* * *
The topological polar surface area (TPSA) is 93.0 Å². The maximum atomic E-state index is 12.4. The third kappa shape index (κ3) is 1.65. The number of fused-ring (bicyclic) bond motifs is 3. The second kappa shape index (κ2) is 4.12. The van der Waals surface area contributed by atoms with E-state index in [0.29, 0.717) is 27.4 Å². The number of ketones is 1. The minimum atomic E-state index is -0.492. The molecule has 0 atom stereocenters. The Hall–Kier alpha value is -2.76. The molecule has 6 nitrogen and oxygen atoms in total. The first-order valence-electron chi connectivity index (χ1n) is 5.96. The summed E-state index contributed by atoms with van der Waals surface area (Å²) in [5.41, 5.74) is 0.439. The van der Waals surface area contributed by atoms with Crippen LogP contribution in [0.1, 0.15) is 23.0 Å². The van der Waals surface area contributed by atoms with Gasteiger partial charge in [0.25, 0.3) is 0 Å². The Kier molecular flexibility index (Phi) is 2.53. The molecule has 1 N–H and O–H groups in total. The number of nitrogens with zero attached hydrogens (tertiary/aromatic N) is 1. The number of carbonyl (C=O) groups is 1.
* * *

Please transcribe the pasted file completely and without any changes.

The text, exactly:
The topological polar surface area (TPSA) is 93.0 Å². The maximum atomic E-state index is 12.4. The third kappa shape index (κ3) is 1.65. The number of fused-ring (bicyclic) bond motifs is 3. The second kappa shape index (κ2) is 4.12. The van der Waals surface area contributed by atoms with E-state index in [0.29, 0.717) is 27.4 Å². The number of ketones is 1. The minimum atomic E-state index is -0.492. The molecule has 0 atom stereocenters. The Hall–Kier alpha value is -2.76. The molecule has 6 nitrogen and oxygen atoms in total. The first-order valence-electron chi connectivity index (χ1n) is 5.96. The summed E-state index contributed by atoms with van der Waals surface area (Å²) in [5.41, 5.74) is 0.439. The van der Waals surface area contributed by atoms with Crippen LogP contribution in [0.1, 0.15) is 23.0 Å². The van der Waals surface area contributed by atoms with Gasteiger partial charge in [0.25, 0.3) is 0 Å². The Kier molecular flexibility index (Phi) is 2.53. The molecule has 1 N–H and O–H groups in total. The number of nitrogens with zero attached hydrogens (tertiary/aromatic N) is 1. The number of carbonyl (C=O) groups is 1.